Matt Hancock 'immediately associated with the word 'sleaze'', survey finds
- Credit: PA
West Suffolk MP and former health secretary Matt Hancock is among the politicians "immediately associated with the word 'sleaze'", a survey conducted for a parliamentary watchdog has found.
The poll of 1,590 people, which was conducted on behalf of the Committee on Standards in Public Life (CSPL), went on to add that Mr Hancock was seen as not possessing "the core values expected from political leaders" by respondents.
The anti-corruption body found participants were "visibly angry as they recounted the strict pandemic rules they had to follow, which they believed were disregarded by various politicians who subsequently faced few or no consequences".
It singled prime ministers Boris Johnson and David Cameron out for criticism alongside Mr Hancock.
In total, 41% of people felt ministers' standards of conduct were quite low or very low, compared with 24% who felt they were quite or very high.
For MPs the figures were even worse. Just 20% of people surveyed felt that MPs' standards of conduct were quite or very high, while 44% felt they were quite or very low.
Polling also found that 43% of people felt standards had become worse.
- 1 Matchday Recap: McGreal's Town beaten at The Valley
- 2 First case of Omicron confirmed in Suffolk with 16 more suspected
- 3 Trio jailed as travellers' site shooting described as 'like a movie scene'
- 4 Karaoke noise complaints prompts fear Grade II pub could close
- 5 Fallen trees block Suffolk roads as Storm Barra batters region
- 6 'Emotions are high' - McGreal on ugly scenes following Charlton loss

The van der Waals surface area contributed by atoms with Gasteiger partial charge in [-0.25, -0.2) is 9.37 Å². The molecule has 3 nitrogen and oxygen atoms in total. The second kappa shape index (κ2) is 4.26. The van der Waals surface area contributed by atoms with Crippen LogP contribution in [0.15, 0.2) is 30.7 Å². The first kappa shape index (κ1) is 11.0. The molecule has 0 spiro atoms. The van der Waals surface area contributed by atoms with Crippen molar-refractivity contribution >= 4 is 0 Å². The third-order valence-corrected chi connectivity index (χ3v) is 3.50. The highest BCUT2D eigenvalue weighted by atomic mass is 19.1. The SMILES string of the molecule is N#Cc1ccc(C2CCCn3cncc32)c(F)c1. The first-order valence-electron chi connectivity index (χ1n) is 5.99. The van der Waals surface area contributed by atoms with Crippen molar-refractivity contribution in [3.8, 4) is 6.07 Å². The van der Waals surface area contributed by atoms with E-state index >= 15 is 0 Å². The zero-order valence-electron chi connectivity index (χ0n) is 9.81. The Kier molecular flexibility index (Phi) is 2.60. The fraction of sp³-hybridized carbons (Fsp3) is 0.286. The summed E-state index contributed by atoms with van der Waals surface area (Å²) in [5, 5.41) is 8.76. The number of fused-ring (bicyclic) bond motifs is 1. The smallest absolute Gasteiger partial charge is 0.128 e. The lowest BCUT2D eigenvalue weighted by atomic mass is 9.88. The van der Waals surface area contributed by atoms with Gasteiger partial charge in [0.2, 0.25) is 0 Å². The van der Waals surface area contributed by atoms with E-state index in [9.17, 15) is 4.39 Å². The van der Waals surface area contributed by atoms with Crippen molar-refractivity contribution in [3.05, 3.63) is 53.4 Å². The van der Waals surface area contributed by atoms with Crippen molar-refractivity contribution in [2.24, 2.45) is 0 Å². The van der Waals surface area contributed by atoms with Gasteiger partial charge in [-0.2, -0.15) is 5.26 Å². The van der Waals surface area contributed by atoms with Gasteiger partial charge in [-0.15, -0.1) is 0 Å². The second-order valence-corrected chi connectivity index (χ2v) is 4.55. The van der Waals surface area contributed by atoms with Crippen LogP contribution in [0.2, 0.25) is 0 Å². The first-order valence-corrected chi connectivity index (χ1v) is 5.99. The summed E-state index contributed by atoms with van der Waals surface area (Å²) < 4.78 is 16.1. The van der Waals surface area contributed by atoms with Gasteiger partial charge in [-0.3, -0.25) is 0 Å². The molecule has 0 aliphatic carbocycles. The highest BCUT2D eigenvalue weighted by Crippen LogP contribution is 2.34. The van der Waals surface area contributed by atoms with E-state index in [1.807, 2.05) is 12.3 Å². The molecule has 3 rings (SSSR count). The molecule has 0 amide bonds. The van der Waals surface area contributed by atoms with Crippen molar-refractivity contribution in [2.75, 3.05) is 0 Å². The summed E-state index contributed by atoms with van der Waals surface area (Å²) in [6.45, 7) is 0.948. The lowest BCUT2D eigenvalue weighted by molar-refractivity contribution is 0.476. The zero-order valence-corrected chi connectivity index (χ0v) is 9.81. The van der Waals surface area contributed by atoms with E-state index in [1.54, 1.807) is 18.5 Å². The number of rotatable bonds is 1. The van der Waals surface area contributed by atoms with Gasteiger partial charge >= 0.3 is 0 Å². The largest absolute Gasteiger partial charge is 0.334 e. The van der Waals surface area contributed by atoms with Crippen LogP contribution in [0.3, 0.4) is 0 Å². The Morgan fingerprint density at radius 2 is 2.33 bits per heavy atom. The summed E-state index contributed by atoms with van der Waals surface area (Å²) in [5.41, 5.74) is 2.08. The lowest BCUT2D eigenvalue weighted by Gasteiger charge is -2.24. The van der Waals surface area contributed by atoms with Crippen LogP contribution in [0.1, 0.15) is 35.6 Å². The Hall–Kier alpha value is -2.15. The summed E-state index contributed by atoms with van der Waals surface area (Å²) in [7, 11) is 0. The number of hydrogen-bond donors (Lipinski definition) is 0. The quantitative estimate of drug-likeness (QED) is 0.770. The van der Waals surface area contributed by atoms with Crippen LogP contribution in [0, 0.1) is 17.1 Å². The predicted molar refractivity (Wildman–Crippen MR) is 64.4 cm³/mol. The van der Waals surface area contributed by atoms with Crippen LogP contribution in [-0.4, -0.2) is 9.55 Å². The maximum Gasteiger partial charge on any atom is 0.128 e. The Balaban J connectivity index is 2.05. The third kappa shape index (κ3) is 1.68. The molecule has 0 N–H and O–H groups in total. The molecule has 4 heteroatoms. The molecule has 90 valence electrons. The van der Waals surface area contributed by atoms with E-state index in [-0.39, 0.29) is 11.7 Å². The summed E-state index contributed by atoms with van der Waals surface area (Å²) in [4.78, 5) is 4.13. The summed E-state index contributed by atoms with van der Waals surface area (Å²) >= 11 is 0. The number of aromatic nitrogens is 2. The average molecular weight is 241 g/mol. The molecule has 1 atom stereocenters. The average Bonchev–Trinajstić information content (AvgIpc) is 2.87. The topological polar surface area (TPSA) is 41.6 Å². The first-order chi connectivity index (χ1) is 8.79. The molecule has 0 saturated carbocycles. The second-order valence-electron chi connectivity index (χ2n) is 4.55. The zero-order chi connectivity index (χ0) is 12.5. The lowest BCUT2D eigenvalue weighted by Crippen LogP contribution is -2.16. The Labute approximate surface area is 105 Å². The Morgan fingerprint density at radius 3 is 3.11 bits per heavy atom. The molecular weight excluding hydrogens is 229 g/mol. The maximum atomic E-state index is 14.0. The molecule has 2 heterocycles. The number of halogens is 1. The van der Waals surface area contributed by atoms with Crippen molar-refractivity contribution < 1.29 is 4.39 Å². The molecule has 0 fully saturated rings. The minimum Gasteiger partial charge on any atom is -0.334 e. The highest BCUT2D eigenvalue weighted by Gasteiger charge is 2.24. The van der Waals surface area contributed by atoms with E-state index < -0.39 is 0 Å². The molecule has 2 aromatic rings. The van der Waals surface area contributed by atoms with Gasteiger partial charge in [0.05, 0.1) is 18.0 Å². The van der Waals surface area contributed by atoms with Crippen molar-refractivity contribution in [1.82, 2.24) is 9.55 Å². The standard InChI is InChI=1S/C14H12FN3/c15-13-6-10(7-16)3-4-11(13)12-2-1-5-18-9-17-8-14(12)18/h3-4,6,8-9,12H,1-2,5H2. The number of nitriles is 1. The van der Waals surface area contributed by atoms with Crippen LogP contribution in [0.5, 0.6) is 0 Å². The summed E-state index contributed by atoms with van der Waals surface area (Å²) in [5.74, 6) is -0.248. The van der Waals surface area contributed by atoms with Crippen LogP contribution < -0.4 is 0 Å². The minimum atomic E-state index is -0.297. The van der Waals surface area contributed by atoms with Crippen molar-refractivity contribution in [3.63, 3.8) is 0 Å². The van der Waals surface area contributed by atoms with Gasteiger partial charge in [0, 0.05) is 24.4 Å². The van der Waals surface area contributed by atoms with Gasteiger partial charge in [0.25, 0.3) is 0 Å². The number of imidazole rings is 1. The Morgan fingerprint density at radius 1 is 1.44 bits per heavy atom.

- 7 Pub transformed into 'breathtaking' family home for sale for almost £1m
- 8 'Selection is down to the manager' - Town CEO Ashton on Norwood's absence
- 9 Charlton boss Jackson on Bonne's 'point to prove', Addicks' interest in Pigott and Cook's sacking
- 10 Battle of the caretakers, good omens and McGreal's possible rejig... Charlton v Ipswich
The survey was published on Monday, along with a report from the CSPL that recommended tougher sanctions for politicians with "poor ethical standards".
It added: "Participants spontaneously recalled examples of public procurement contracts during Covid being awarded to friends of MPs and ministers."
The committee also found there was "an underlying sense of resignation, bordering on cynicism" that politics would never be entirely ethical, but that improvements could still be made.
In his foreword to the main report, CSPL chair and former MI5 director-general Lord Evans said: "From the evidence we have taken during our review it has become clear that a system of standards regulation which relies on convention is no longer satisfactory."
He added: "The arrangements to uphold ethical standards in Government have come under close scrutiny and significant criticism in recent months.
"Maintaining high standards requires vigilance and leadership. We believe our recommendations point to a necessary programme of reform to restore public confidence in the regulation of ethical standards in Government."
A Cabinet Office spokeswoman said the report would be carefully considered.